Start with a basic empirical premise: most librarians (and often the lawyers that advise them) are extremely averse to risk when it comes to copyright matters. Years of experience convince me that this is true. Many activities in a library create risk — letting the public in the door, hiring employees, signing licenses and other contracts — and we usually have policies and procedures in place to reduce and manage those risks. But with copyright we tend to take an all or nothing approach; either we must be 100% confident that there is no risk of infringement or we will not undertake the project. Copyright seems so big and scary that we decline to manage risk and try — we are never actually successful — to avoid it altogether.
The first irony about this approach is that the attempt to avoid risk actually creates risk. Every time we make a choice we both select one option and reject others. If I stay at work until 5 pm today, I will miss the chance to frolic in a gorgeous fall afternoon. Economists refer to the “lost opportunity” costs that are part of every decision. Perhaps the risk of these types of losses is most famously summed up by John Greenleaf Whittier, who wrote, “Of all sad words of tongue or pen, the saddest are these, “it might have been.”
When we consider any decision, we need to balance the risk that something bad will happen if we act with the risk that something good will be lost if we choose not to act. For projects in libraries, which usually involve digitizing material in order to improve access, the loss of a real benefit is also a risk, and should be weighed against the risk of infringement. If we make a serious attempt to balance the risk, recognizing that there is indeed risk in both choices, we will be compelled to make, I believe, a more careful and nuanced assessment of the copyright situation involved in any such undertaking.
Which brings me to another irony, a small but recent example of exactly the risk avoidance (as opposed to risk management) that I am complaining about. Back in the late spring, I wrote a short paper about risk management for large-scale digital projects. In it I advocated an approach that looks at multiple aspects of copyright law when evaluating a potential project and balances the risk involved, after careful analysis, with the pedagogical reward to be gained by going forward (or lost, if a negative decision is reached).
Several colleagues who read the paper suggested that I should publish it, and so earlier this week I submitted it to D-Lib Magazine. I was pleased to get a very quick acceptance, but less pleased to be told that the article would be published as an “opinion piece” and carry a disclaimer distancing the editors of D-Lib from my “opinions.” Why, I asked, was my article different from other academic writings, which almost always make a case for some position or action over against alternatives? The reason, I was told, was the subject matter. The editors did not know enough about copyright, they said, to be assured that my position was a sound one. They went on to say that their lawyers discouraged publishing anything about copyright, since readers might “take this as legal advice to their detriment” and create liability for the magazine.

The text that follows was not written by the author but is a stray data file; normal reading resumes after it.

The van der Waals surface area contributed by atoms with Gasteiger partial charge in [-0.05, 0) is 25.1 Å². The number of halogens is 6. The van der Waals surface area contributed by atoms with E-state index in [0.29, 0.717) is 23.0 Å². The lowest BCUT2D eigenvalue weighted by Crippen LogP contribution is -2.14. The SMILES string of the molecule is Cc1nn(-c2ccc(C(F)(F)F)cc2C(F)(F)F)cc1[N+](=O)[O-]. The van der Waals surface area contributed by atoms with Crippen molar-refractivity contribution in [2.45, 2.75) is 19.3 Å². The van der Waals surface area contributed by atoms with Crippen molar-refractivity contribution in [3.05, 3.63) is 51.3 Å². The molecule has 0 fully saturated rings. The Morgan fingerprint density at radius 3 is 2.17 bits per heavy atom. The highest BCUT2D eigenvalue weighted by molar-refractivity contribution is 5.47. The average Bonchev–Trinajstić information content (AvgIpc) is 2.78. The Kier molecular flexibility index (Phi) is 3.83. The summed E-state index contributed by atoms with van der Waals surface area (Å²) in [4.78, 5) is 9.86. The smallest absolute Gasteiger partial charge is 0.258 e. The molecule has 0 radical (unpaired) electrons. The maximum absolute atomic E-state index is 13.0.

This struck me as odd. Surely they do not believe that they, or any other journal editorial board, actually warrant the accuracy and soundness of every article they publish? I seriously doubt that the D-Lib editors personally guarantee that technical articles they publish, which sometimes recommend software or hardware solutions, will never lead to unanticipated bugs or security breaches. And I have never once heard of an actual case in which a journal, whether peer-reviewed or not, was held liable for bad information in an article they published (as opposed to where the article is itself infringing or defamatory).
The logic here is flawed because what is really behind this approach is fear, and the irony is that that fear prevents D-Lib from addressing a topic that is of great importance to the world of digital librarianship. Fear could be dispelled by robust discussions and plentiful information about copyright issues, but instead a leading journal elects to remain silent, and therefore reinforces the perception that this is an area that librarians cannot address, must flee from.
In the age of digital libraries, nearly all of our decisions implicate copyright in some way. As a profession, we cannot afford to hide our heads in the sand; we need to seek ways forward, and the search for workable options will require information, debate and discussion. Copyright cannot remain a forbidden topic.
The decision not to publish my paper (I elected not to have it appear marked off as an opinion piece) probably is not any real loss to D-Lib or to the profession as a whole. The paper will appear later this year in another journal, and I will post it here as soon as I am able. Others must decide if it is any good or not. But regardless of the quality of my argument in that paper, the topic, and the sensitive analysis of risk that it demands, is not something we can avoid.
By the way, this blog post is an opinion piece. It, like everything else I write here, represents my own opinion and not the official position of Duke University. But you knew that without my saying so, didn’t you?